• Services’ share rose in 2019-20 compared to 2014-15 (Column 3).
• The rise in the services sector is almost entirely on transport and communications.
o The share of transport has doubled during the same period. Within transportation, it is mostly roads.
• As roads and communications are classic public goods, investment in them is welcome. But over-emphasising it may be lop-sided.
• For healthy domestic output growth, there is a need for balance between “directly productive investments” (in farms and factories) and infrastructure investments. And this balance was missed.
• Moreover, the share of agriculture and industry shrank even as the economy’s gross capital formation rate trended downwards (see figure).
Import dependence grew
• The case of manufacturing is distressing. Its share in the investment ratio fell from 2011-12 to 2019-20.
• It is not surprising that ‘Make in India’ failed to take off, import dependence went up, and India became deindustrialised.
• Import dependence on China is alarming for critical materials such as fertilizers, bulk drugs (active pharmaceutical ingredients or APIs) and capital goods.
o This became acute during the COVID-19 pandemic, as China imposed export restrictions — prompting the Prime Minister to announce the ‘Atmanirbhar Bharat’ campaign.
• Instead of boosting investment and domestic technological capabilities, the ‘Make in India’ campaign frittered away time and resources to raise India’s rank in the World Bank’s (questionable and contested) Ease of Doing Business Index.
• India’s position did go up, from 142 in 2014 to 63 in 2019, but it failed to boost industrial investment, let alone foreign investment.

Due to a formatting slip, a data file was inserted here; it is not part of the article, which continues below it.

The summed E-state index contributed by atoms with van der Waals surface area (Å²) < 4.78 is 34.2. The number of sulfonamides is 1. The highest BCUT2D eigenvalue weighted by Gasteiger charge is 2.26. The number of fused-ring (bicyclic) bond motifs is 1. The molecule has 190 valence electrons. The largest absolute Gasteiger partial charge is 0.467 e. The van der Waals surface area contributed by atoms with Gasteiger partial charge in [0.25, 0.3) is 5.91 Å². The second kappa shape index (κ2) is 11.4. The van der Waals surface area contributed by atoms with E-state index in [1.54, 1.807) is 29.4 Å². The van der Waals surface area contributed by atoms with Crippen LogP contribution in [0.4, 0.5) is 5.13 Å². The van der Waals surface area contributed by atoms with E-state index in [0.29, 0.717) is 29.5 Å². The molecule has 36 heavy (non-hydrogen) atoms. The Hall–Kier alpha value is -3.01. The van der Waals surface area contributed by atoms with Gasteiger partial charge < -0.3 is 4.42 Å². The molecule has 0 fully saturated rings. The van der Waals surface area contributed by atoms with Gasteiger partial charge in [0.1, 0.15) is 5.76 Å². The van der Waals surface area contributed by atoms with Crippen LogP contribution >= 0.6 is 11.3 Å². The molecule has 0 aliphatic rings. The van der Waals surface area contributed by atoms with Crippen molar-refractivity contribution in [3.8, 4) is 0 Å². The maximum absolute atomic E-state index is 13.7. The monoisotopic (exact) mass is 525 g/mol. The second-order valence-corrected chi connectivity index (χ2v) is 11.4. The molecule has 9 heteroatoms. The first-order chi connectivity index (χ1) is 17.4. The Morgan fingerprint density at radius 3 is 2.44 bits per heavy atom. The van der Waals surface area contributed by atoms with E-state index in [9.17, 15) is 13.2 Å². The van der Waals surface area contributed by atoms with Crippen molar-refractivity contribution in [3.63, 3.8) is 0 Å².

• The contribution of foreign capital to financing GCF fell to 2.5% in 2019-20 from 3.8% in 2014-15.
• With declining investment share, industrial output growth rate fell from 13.1% in 2015-16 to a negative 2.4% in 2019-20, as per the National Accounts Statistics.
• The finance minister has claimed that public investment is the pivot of the ongoing investment-led economic revival.
• The recent upturn in the aggregate fixed capital formation to GDP ratio is positive, though the rate is still lower than its mark in the early 2010s.
• The claim that the investment revival is public sector driven is not borne out by facts.
• The budgetary figures refer to financial investment, not estimates of capital formation, indicating expansion of the economy’s productive capacity.
• During the 2010s, the investment shares of agriculture and industry fell but rose sharply in services. The percentage share for roads has doubled. The expansion of roads and communications is surely welcome.
• Considering such a skewed investment priority, the ‘Make in India’ strategy failed to take off, accentuating India’s import dependence, especially on China, leading to deindustrialisation.
• The lack of domestic capacity for essential raw industrial materials and capital goods could prove costly.
• It will likely test India’s ability to withstand external economic challenges.
• With a depreciating currency and rising (imported) inflation, prospects of sustaining investment recovery are likely to get harder.
• The deficit on balance of payment is already well above policy makers’ comfort level of 2.5% of GDP.